New research explores tackling unconscious bias in the classroom
Much of the current research on the representation of women and racial and ethnic minorities in the fields of computer science and STEM (science, technology, engineering, and math) focuses on the student, but less is known about how educators’ unconscious biases may play a role. We're excited to announce two research awards Google is making to explore this idea and support the fight against unconscious bias in the classroom.
University of California, Berkeley - Professor Jason Okonofua
Empathic Discipline Intervention To Combat Implicit Bias
The aim of this study is to see if teachers can become more empathetic when disciplining students. The hypothesis of this study is that by helping teachers better understand the thoughts and feelings of their students the influence of their own unconscious biases can be mitigated. The UC Berkeley researchers will develop and test an exercise to foster empathy among K-12 teachers at over 20 schools.
Teaching Systems Lab, Massachusetts Institute of Technology - Justin Reich
Addressing and Assessing Unconscious Bias in Media Interactive Case Studies
MIT researchers intend to test how simulating the tough, teachable moments every teacher regularly but unpredictably encounters can help teachers reflect and learn. The simulations present classroom vignettes using text, animation, and video and each culminates in a “volatile moment of instruction” where the teacher must respond. The demographics of the students will be randomized to help teachers identify and observe where their unconscious biases might be influencing their responses.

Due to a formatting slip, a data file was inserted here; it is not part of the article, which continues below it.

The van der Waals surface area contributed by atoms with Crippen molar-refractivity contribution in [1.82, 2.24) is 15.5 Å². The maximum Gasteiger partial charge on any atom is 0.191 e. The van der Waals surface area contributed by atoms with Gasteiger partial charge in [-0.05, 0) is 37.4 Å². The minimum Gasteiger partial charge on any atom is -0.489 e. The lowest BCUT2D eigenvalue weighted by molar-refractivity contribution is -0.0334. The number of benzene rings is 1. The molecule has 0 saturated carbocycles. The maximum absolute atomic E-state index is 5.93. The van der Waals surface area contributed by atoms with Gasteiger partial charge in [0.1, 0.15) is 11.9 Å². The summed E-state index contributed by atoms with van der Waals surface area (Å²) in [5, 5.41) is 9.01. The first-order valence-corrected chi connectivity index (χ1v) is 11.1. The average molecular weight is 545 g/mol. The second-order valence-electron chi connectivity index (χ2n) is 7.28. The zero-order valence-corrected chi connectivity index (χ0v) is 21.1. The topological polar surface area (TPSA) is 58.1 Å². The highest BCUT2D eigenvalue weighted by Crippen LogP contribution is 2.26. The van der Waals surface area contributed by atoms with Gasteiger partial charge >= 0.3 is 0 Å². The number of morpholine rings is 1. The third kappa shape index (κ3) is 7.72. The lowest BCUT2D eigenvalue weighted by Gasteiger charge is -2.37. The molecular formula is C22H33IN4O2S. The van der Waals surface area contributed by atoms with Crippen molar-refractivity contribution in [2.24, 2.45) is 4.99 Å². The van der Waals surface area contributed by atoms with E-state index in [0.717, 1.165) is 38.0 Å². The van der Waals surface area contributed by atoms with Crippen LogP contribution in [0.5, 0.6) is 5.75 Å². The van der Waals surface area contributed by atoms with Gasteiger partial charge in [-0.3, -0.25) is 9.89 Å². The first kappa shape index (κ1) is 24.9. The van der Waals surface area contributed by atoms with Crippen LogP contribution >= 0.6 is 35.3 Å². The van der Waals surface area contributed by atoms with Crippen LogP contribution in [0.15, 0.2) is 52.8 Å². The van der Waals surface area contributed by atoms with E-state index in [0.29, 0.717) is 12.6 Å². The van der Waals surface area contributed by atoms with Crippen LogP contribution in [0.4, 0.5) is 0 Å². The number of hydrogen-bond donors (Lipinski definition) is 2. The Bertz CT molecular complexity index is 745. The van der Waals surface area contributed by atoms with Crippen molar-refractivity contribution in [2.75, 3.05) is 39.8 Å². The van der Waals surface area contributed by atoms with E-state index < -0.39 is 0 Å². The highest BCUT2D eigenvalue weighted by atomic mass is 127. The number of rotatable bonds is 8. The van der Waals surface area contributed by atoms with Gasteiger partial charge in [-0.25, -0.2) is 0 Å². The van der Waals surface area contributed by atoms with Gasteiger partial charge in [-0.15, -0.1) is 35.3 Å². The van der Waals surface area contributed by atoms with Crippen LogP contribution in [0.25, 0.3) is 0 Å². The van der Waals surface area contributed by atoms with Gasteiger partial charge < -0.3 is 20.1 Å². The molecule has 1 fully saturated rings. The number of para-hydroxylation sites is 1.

We selected these two for their thoughtful design and innovative, inclusive, and scalable approaches to mitigate unconscious bias. These grants were awarded based on research Google undertook with partners from Stanford University and the American University to better understand how unconscious biases could harm student outcomes.
Over the next two years, we hope to learn from these experiments and share what we’ve learned with classrooms and organizations everywhere. Up until now, the educational policies and interventions used to combat unconscious biases tend to focus on the students, not the educators, and address the consequences of unconscious bias rather than addressing the source of the bias. The broad reach and scalability of interventions for educators mean that successful methods for combatting unconscious bias can be shared widely through existing teacher development opportunities and ultimately impact many more students.